National Novel Writing Month


NaNoWrimo (National November Writing Month), is underway and once again, despite honorable intentions, I failed to make the starting line.  I’ve never participated in NaNo, and while I considered diving in this year, my determination withered as the deadline loomed.  Despite a lengthy mental debate the past few weeks, I decided not to set myself up for failure, knowing I couldn’t manage the 1666 word (average) daily commitment.  I would not make the finish line.

My primary Achilles heel, my hesitancy to commit to the 50,000 word marathon, surrounds plotting and preparation.  Of the two types of writers, those who outline and those who do not, I’d like to introduce myself:

“Hi, my name is Mike, and I’m a pantser.”

For anyone unfamiliar, the term refers to those who write primarily sans-outline, no plotting, otherwise known as writing ‘by the seat of your pants’.

While firmly in the minority, we are a brave wanderlust troupe, exploring paths unknown, delving into our psyches, following rabbit trails.  I spent years using standardized writing techniques, plotting out structure, story arcs, three part acts, chapters, scene transitions, all that Jazz.  I created character backgrounds, comprehensive biographies identifying traits, eccentricities, vocabulary, flaws, desires, fears, you name it.

And more often than not, when I invested heavily in preparation, my after-product fizzled.

Like clockwork.

In fact there seemed to be a correlation between the cumulative time spent outlining, and the speed in which my enthusiasm and drive shrivelled, once the writing process began.  Eventually, periods of frustration and abandonment caused me to accept the inevitable, to bode farewell to the moral majority, and cross over to darker side.  Just me and my pants.

While I still struggle to complete projects, my odds of success have improved.  I take solace in knowing other authors, famous and not, embrace a similar method. Stephen King, in his book ‘On Writing’, compares plotting out a story to uncovering fossils, citing that outlining a story before writing, is like deciding the type of dinosaur you have before unearthing the fossil.  A clever analogy.  King goes on further to add, “Plot is, I think, the good writer’s last resort, and the dullard’s first choice.”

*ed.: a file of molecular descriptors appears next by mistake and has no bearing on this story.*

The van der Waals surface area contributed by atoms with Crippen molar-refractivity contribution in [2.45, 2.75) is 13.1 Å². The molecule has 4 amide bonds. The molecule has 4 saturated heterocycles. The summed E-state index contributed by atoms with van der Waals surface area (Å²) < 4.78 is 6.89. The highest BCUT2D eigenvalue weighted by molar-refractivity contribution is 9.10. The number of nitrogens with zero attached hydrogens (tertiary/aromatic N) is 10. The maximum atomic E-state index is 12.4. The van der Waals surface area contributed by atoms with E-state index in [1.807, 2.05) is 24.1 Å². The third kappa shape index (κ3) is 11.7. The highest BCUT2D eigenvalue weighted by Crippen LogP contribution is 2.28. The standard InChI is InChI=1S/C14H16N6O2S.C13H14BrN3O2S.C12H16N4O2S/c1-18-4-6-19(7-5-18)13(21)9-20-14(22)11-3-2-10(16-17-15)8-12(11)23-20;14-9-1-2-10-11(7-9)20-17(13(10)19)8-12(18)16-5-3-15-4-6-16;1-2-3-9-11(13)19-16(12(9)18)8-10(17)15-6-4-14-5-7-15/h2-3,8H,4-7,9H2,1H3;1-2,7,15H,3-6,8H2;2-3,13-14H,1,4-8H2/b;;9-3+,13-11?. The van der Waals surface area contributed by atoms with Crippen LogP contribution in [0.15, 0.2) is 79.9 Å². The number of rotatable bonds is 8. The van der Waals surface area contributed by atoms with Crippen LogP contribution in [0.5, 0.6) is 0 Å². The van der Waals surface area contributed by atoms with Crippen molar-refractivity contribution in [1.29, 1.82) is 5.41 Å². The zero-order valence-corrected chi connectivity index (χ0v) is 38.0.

How’s that for choosing a side?

While many will disagree, and some will argue a balance between both styles is achievable – and preferable, I embrace the freedom of open writing.  Some writers are analytical, prone to structure, uniformity and preparation. Others are not.  For me, allowing the mind, the subconscious, to assume control, to travel, detour and invent, is a recipe I prefer.  Results vary, but the potential for original, captivating work, is heightened, at least for me.

When it works, it works well.  But recently, when crunch time came and the deadline approached, I feared the 1666-word-per-day sword of Damocles would prove fatal to my method.  (By the way, don’t think I didn’t notice the average daily word count contains a triple ‘6’.  Coincidence?   I think not.).

So I passed on Nano this year.  But the dream isn’t over, not for me or my pants.

For those who have taken the 2016 plunge, currently 8000 words in, well done, I commend your commitment.  Best of luck, although we all know luck has nothing to do with it.

I’d love to hear from any other (closet) pantsers, plotters, or hybrids.  What’s your process?

Until next time,

31 thoughts on “National Novel Writing Month

  1. Mike- I would say I am a hybrid. While I do like to have a roadmap for my story, I prefer to act as a conduit for my characters. They usually let me know where the want to go. Sometimes they follow the route, other times they like to explore.
    I am also not participating in NaNoWriMo. I can see where it would help those who need a swift kick in the pants to get their project off the ground. Since I am an iconoclast, I prefer to just write. I do not need hype for me to put pen to paper. To everyone in the thick of this annual event, Godspeed & my best wishes. I hope you create your masterpiece!

    Liked by 1 person

    1. Agreed. Writing takes so many forms, and a novel is definitely not in everyone’s to-do list, at least no initially. NaNo is like a set of jumper cables, once a car sits idle for so long, it needs a jolt to get running again. It’s a tremendous commitment, and I truly admire those that attempt the feat. Cheers!

      Liked by 1 person